New Polls Show General Public, Many Health Professionals Incorrectly Think Depression is a Normal Part of Aging
Improved Understanding of Aging and Mental Health Can Save Lives
May 21, 2007 (Arlington, VA) Two new polls show that a majority of the American public””and too many health professionals””incorrectly think that depression is a normal part of aging. This misunderstanding keeps many older adults from treatment that would help them be as healthy, happy and productive as they could be, according to the Older Women’s League (OWL).
About 60 percent of Americans and almost one third of primary care physicians mistakenly think that depression is a normal part of aging, according to a new poll by Mental Health America.
A companion poll by OWL found that three groups of health professionals who come into regular contact with older adults””physician assistants, nurse aides and physical therapists””have similar biases. In response, OWL is developing tools to help professionals and older adults learn more about aging and mental health, including what people can do to promote mental health as they age.
“One in five Americans of all ages””young and old””experiences a diagnosable mental health problem in any given year,” said Laurie Young, PhD, executive director of OWL. “However, adults over age 75 have the highest suicide rate of any age group. This is not because they attempt suicide more often, but their attempts are more lethal. Front line health professionals can be key to assessing the mental health of older adults with whom they come in contact, making referrals for further assessment and treatment, if necessary. Increased understanding can lead to interventions that save lives.”
Physician assistants are the front line clinicians in many doctors’ offices, group practices and other medical settings. Nurse aides, also called nursing assistants, staff many residential facilities and provide home health care for older adults. Physical therapists assist older adults with rehabilitation following a fall or other physical health problems involving bones, muscles and joints.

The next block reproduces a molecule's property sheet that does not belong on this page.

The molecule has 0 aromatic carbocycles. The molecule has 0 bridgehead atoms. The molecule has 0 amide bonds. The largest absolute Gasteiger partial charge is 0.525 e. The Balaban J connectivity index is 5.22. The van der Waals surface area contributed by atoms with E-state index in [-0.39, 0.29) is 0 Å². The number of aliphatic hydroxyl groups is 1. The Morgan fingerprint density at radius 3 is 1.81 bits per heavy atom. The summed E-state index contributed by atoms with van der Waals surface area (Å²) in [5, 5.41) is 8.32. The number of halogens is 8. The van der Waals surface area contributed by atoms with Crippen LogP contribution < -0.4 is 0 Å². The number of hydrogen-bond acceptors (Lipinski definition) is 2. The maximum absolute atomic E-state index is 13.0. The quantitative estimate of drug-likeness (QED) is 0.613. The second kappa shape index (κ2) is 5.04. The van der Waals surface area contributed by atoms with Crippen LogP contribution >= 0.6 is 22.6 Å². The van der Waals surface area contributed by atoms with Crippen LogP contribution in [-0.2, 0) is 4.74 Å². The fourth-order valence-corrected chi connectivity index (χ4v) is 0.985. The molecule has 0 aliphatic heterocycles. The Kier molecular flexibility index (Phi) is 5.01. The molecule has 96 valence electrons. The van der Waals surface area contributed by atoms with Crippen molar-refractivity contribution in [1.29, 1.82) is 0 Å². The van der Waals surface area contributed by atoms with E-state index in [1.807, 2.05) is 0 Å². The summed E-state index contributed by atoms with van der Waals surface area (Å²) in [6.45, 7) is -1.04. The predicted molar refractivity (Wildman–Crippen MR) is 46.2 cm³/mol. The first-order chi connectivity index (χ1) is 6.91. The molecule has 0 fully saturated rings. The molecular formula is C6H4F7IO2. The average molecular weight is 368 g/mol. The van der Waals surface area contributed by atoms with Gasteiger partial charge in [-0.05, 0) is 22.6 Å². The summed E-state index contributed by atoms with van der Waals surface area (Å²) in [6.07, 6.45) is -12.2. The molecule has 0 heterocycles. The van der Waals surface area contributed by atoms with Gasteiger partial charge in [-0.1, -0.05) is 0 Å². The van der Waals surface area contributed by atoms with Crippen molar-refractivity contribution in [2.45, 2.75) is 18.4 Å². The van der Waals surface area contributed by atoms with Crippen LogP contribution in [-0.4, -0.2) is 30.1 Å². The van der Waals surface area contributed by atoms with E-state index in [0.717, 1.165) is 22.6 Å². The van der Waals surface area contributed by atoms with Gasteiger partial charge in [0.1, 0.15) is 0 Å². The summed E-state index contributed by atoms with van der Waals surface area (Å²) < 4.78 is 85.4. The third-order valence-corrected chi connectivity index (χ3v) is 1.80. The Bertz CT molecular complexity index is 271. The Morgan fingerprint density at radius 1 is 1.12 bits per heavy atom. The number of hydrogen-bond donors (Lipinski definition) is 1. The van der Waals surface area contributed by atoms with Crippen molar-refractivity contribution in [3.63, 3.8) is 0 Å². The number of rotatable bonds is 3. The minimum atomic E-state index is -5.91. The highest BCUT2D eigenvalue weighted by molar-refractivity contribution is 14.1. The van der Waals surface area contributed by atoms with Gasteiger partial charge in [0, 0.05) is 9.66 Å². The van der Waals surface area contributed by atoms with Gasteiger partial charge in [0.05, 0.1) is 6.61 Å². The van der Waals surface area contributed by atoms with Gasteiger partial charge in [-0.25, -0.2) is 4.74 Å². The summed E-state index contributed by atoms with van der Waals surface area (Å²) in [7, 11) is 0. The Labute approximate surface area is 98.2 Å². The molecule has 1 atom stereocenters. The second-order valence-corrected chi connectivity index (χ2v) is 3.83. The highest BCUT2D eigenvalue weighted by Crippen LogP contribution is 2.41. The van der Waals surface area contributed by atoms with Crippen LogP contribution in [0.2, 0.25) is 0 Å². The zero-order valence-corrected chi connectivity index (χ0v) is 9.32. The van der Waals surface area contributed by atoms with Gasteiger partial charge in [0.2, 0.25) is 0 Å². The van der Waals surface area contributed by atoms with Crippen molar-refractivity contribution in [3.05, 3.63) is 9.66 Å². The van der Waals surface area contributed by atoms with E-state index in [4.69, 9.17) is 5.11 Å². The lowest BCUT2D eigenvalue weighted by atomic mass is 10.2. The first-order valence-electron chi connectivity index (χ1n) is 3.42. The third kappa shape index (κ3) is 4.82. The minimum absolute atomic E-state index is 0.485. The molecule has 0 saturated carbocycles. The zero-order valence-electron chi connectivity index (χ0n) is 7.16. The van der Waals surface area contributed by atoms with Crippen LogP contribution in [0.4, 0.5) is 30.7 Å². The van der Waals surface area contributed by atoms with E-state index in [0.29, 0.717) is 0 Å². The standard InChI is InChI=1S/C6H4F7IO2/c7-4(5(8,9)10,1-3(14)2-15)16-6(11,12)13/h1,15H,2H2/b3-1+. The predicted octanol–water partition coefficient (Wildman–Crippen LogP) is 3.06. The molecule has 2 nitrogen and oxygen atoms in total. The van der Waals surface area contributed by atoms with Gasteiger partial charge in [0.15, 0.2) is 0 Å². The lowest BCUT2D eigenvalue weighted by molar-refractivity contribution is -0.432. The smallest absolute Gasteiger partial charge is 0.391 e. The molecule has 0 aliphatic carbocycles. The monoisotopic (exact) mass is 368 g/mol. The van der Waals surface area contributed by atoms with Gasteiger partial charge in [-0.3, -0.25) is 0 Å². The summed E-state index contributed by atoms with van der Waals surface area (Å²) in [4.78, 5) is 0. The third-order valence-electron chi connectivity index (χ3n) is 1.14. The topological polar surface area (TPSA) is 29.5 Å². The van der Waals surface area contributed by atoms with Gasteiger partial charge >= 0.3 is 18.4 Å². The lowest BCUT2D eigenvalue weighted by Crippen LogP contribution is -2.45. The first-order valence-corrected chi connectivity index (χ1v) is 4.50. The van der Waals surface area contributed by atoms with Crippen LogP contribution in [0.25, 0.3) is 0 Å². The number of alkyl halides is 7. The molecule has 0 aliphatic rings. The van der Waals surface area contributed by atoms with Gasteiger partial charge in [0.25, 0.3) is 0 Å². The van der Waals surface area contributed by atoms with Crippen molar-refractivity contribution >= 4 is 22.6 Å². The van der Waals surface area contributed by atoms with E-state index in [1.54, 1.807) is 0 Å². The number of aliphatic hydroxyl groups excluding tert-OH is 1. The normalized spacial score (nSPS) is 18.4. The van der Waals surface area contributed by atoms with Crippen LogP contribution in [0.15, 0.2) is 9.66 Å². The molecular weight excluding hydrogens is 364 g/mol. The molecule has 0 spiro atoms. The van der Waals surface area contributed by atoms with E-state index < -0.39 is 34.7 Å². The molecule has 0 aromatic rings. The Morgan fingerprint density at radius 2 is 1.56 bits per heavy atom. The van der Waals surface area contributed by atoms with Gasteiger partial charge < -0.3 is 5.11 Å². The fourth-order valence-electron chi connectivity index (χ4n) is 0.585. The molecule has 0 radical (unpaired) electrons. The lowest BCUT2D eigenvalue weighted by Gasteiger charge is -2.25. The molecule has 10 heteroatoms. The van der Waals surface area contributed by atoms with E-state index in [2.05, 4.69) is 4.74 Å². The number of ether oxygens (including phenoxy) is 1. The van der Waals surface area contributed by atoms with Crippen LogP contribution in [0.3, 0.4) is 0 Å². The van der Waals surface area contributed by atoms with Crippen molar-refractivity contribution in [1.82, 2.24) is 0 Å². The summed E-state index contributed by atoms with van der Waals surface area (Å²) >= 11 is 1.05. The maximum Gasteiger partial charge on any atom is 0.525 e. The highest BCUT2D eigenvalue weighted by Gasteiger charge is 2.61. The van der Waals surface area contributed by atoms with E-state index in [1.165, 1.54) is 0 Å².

Poll highlights include:
ïƒ˜ Americans’ understanding of aging and mental health may be slipping backwards. Last winter, 59 percent of Americans said depression is a normal part of aging. Ten years ago, 51 percent of Americans incorrectly believed this to be true, according to Mental Health America.
ïƒ˜ While 69 percent of primary care physicians know depression is not a normal part of aging, 31 percent do not, according to Mental Health America’s poll.
Mental Health Poll (Cont.)
ïƒ˜ Two-thirds of physician assistants and physical therapists, and one-third of nurse aides know it is not normal for people to get depressed as they get older, OWL found.
ïƒ˜ 79 percent of the health professionals OWL polled do not know that adults older than age 75 have the highest suicide rate of any age group.
ïƒ˜ The vast majority of all respondents know that clinical depression is a health problem. But one third of nurse aides think that a suicide attempt is a sign of weakness, as do 17 percent of physical therapists and 7 percent of physician assistants.
The results showed a direct correlation between education and understanding of mental illness. Physician assistants and physical therapists have graduate levels of education. Nurse aides typically do not have college degrees.
Eight in 10 physical therapists and physician assistants recognize that mental and physical health is closely related, but only half of nurse aides do. Physician’s assistants are more likely (83 percent) to know that physical complaints may be symptoms of a mental health problem (compared to 65 percent of physical therapists and 46 percent of nurse aides).
The majority of all physician assistants, nurse aides and physical therapists, 86 percent, “strongly agree” that mental health is important to overall health and say people should have the same access to treatment for mental health problems as for physical health problems. Primary care physicians share these views, the Mental Health America poll found.
OWL is working with the membership associations that represent physician assistants, physical therapists and nurse aides to develop tools to help these professionals identify possible mental health problems and talk with patients about referrals for assessment and treatment, if needed.
“Treatment works the same whether you are 18 or 80,” Young said. “Even better news is that we now know more about prevention. Research shows that eating right, getting exercise and enough sleep, exercising the mind, and staying close to friends and family all go a long way to maintaining and enhancing mental health.”
OWL is dedicated to making the lives of midlife and older women as productive and healthy as possible, and this includes promoting their mental health and the mental health of their loved ones. In this spirit, OWL created Older Americans’ Mental Health Week, the last week of May. Its purpose is: to raise awareness that mental illness is not a normal part of aging, to help develop better ways of helping older adults with mental health problems, and to further educate and train those in close daily contact with older adults.